Access to free legal advice
You have the right to free legal advice if you are arrested and interviewed at a police station.
We offer 24-hour emergency service and representation for clients who have been arrested or contacted by the police and asked to attend the police station to be questioned. You have the right to choose your own solicitor rather than a duty solicitor the police may offer you. Please call us on 02076244300 and we can assist you throughout the process. We are based in London, but we can arrange representation in England and Wales.
We offer advice and representation for a variety of offences from summary to indictable only offences, including:
What are my rights?
The custody officer must explain that you have the right to:
· Get free legal advice;
· Tell someone where you are;
· Have medical help if you’re unwell;
· See the rules the police must follow ‘Codes of Practice’;
· See a written notice telling you about your rights such as regular breaks for food and to use the toilet;
· You are entitled to an interpreter or signer.
What will happen at the police station?
You will be booked in custody, by a custody officer. Your rights will be read and given to you. You will be held in a cell until a police officer has been assigned to you for an interview regarding the alleged allegation.
You will be interviewed once an officer in your case has been assigned and ready to interview. You will be interviewed and questioned in relation to the allegation. This can be a very overwhelming process; however, we aim to make sure your police station experience is not complicated.
However, before the interview takes place, you will have a consultation with one of our solicitors.
Voluntary police interview under caution
The police may invite you attend the police station voluntarily to question you in relation to a criminal offence under caution. It is important to note you are not under arrest and you do not have to consent to being interviewed.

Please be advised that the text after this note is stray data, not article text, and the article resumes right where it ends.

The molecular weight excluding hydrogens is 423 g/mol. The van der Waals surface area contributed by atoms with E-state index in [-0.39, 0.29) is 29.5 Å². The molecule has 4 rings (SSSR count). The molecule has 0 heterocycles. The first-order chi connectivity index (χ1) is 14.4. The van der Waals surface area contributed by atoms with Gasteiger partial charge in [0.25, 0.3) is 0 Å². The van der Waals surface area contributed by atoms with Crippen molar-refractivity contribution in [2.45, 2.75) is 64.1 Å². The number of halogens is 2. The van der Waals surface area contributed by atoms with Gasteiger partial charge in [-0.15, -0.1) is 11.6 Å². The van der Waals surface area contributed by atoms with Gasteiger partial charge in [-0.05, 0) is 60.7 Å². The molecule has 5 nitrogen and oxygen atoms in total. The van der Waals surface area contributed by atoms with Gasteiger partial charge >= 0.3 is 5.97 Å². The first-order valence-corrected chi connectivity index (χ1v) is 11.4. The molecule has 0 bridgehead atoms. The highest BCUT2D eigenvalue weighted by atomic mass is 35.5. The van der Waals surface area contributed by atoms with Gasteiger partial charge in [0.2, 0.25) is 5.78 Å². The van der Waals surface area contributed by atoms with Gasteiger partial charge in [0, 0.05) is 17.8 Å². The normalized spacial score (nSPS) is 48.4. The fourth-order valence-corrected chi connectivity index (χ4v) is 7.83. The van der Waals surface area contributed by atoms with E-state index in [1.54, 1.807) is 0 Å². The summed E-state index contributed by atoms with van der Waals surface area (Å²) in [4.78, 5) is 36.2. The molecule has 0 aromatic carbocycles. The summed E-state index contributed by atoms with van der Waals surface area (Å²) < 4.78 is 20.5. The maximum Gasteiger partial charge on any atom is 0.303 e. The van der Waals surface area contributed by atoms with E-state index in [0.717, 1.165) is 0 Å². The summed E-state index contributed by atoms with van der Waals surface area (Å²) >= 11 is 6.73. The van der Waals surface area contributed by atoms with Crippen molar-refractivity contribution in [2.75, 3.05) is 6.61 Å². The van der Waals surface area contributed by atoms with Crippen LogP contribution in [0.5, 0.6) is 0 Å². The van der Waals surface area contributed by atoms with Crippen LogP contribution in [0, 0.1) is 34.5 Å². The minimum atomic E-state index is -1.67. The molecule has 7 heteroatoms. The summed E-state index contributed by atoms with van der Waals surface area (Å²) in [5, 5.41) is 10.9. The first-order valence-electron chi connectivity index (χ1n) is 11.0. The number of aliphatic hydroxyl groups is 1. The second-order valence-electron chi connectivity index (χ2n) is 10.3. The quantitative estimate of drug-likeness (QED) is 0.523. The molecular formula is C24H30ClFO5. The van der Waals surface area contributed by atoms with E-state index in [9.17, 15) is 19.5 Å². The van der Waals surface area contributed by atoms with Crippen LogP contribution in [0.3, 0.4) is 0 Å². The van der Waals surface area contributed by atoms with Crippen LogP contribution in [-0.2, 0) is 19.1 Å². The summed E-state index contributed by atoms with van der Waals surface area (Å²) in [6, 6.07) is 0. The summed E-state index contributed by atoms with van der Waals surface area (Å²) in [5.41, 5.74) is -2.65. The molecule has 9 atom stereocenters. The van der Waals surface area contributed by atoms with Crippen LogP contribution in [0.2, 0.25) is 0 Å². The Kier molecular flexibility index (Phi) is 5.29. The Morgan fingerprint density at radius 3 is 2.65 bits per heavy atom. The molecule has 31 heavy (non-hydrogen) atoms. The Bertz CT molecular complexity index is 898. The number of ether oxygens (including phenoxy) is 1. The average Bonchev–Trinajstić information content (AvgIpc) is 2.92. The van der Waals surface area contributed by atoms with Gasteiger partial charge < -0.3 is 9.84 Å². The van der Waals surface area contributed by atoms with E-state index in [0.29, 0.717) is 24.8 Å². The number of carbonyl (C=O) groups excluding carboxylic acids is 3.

You are free to leave at any time unless you are arrested.
How long will I be there?
You should not be kept in the police station for more than 24 hours without being charged.
For serious crimes such as murder or rape, the police can apply to hold you for up to 36 or 96 hours.
Under the Terrorism Act, you can be held in custody without charge for up to 14 days.
After you have been arrested or interviewed?
No Further Action
- means that the police are not taking any further action against you in respect of the allegations against you. No further action is where there is not enough evidence to send the case to the Crown Prosecution Service for them to prosecute, and therefore the decision has been made to not take the investigation further, i.e. lack of evidence to proceed with a charging decision.
Released Under Investigation
- This has no time limits or conditions. Full consideration will be given to all the evidence relevant to your case. You may be re-arrested if new evidence comes to light and a prosecution may still occur. Please note that you may be contacted by the police officer in your case to be interviewed, or you may receive a postal requisition in the post in relation to this case, which is a summons/charge to your case to attend court.
- The police will send your case to CPS or ERO to decide on whether to charge you with the offence. If charged you will be given a charge sheet with the details of the crime you’re charged with. For more serious crimes, you can be remanded into custody until your court date or may appeal in court the next day.
Receiving a caution
- Accepting a caution means that you have admitted to committing the crime you have been arrested for. By accepting a caution, you will not be imprisoned. A caution will be on your criminal record.
Bail to Return
- There is no obligation to return to the station on a date to be confirmed. The police usually release a suspect whilst further investigations are carried out or advice is sought from the Crown Prosecution as to whether or not there is sufficient evidence to charge.
- It is a criminal offence to not return to the police station when required to do so, you can be charged in circumstances, and this may also have an impact on whether or not you continue to have bail should you be charged.
Going to hospital under the Mental Health Act
- S136 allows the police to take you to keep you at a place of safety. They can do this without a warrant if:
- you appear to have a mental disorder;
- you are in any place other than a house, flat or room where a person is living, or garden or garage that only one household has access to;
- You are ‘in need of immediate care or control’ (meaning the police think it is necessary to keep you or others safe).
Before using section 136 the police must consult a registered medical practitioner, a registered nurse or an AMHP occupational therapist or paramedic.
- There are no rights to appeal to the Mental Health Tribunal if you are taken to (or kept at) a place of safety under sections 135 or 136
Under 18 and Vulnerable adults
The police must contact your parent, guardian, or carer.
Call us immediately for representation and advice on our emergency number 07956308127.